Japan announces plan to ban gasoline-powered cars by mid-2030

Japan announces plan to ban gasoline-powered cars by mid-2030

The Japanese government announced a plan on December 25 that seeks to replace the sale of new gasoline-powered vehicles with electric vehicles, including hybrid and fuel-cell vehicles, by the mid-2030s.

The government plans to reach net zero carbon emissions and generate nearly USD2 trillion a year in green growth by 2050.

The government laid out for the first time what meeting that target will involve, including setting a provisional goal of generating more than half of the country’s electricity from renewable sources by 2050.

The “green growth strategy”, targeting the hydrogen and auto industries, is meant as an action plan to achieve Prime Minister Yoshihide Suga’s pledge in October to eliminate carbon emissions on a net basis by mid-century.

To accelerate the spread of electric vehicles, the government targets slashing the cost of vehicle batteries by more than half to JPY10,000 (USD96.50) or less per kilowatt hour by 2030.

It aims to boost hydrogen consumption to 3 million tonnes by 2030 and to about 20 million tonnes by 2050 from 200 tonnes in 2017.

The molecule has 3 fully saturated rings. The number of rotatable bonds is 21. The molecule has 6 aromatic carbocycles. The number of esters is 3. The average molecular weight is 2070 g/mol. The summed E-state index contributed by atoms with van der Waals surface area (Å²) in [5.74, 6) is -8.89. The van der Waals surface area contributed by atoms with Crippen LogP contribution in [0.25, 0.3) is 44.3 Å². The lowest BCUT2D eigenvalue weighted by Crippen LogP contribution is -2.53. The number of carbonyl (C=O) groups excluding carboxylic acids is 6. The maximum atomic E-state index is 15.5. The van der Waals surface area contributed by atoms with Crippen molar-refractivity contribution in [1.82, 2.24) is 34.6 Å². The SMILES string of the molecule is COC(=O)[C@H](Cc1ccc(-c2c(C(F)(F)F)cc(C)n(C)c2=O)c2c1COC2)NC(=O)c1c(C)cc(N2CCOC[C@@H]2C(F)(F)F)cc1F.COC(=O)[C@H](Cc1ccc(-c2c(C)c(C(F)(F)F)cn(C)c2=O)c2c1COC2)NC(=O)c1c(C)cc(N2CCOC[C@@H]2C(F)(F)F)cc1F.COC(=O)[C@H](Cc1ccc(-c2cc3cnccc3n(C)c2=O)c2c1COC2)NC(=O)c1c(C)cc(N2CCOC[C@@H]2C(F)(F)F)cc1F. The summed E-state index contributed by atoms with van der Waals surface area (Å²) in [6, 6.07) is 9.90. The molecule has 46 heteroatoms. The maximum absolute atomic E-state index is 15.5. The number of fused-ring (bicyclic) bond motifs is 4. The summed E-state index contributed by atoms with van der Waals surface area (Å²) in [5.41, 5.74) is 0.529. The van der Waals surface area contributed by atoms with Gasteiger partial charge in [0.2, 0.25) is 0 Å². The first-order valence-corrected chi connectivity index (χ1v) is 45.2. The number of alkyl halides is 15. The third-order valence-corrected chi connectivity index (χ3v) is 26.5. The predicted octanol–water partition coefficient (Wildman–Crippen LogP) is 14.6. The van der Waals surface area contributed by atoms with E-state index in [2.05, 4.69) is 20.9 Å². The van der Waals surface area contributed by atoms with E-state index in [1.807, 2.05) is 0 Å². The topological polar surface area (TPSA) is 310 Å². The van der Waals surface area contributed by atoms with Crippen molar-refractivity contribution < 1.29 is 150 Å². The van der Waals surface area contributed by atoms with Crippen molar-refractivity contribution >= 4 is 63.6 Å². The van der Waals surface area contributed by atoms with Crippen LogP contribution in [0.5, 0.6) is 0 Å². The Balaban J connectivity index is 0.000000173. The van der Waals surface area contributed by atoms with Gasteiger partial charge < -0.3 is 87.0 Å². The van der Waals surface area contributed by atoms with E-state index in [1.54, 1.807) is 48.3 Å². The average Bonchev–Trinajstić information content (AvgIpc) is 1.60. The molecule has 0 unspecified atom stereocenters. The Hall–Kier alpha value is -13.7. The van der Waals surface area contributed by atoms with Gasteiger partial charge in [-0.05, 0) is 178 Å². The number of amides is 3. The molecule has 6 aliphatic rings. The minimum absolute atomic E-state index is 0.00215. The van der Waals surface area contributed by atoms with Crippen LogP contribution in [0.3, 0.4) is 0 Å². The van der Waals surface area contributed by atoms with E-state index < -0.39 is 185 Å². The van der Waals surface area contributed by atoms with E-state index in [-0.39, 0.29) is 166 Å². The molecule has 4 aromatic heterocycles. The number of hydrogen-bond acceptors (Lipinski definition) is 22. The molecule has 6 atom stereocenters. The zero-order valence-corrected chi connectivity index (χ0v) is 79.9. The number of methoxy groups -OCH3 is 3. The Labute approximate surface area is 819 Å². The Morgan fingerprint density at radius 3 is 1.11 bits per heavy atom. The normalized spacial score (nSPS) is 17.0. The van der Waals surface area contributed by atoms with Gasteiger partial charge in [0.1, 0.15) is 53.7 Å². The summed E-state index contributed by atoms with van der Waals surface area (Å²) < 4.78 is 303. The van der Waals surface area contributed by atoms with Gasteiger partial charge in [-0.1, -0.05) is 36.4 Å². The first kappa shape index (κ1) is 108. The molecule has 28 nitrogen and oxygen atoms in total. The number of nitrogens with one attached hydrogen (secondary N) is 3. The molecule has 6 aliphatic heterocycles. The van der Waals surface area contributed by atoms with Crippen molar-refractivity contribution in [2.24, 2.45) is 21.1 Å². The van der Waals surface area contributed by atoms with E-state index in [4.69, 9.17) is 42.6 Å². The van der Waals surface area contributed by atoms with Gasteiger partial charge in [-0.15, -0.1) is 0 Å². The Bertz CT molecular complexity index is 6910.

The strategy identifies 14 key industries, including offshore wind and fuel ammonia, targetting the installation of up to 45 gigawatts (GW) of offshore wind power by 2040.

Japan also aims to use renewable energy “as much as possible” by 2050, mainly through offshore wind farms. The government’s goal is for renewable energy sources to account for 50% to 60% of the nation’s power by 2050, up from less than 20% now.

The plan follows similar moves by major European nations, China, Singapore and South Korea, as well as the U.S. state of California.

Japan would still permit the sale of hybrid gas-electric cars after 2035 under the plan. Many models from Japan’s top car makers—Toyota, Honda Motor Co. and Nissan Motor Co. —come in both traditional and hybrid versions.

Reducing carbon emissions “should be tackled as a strategy for growth, not as a limitation on growth,” said Japanese Prime Minister Yoshihide Suga.

An outline of the plan released by the Ministry of Economy, Trade and Industry (METI) expressed concern that Europe and China were getting ahead of Japan. Sales of electric and plug-in hybrid vehicles more than tripled in the EU in the July-to-September quarter to around 270,000 units, while the equivalent figure for Japan was about 6,000.

The government will offer tax incentives and other financial support to companies, targeting JPY90 trillion (USD870 billion) a year in additional economic growth through green investment and sales by 2030 and JPY190 trillion (USD1.8 trillion) by 2050.

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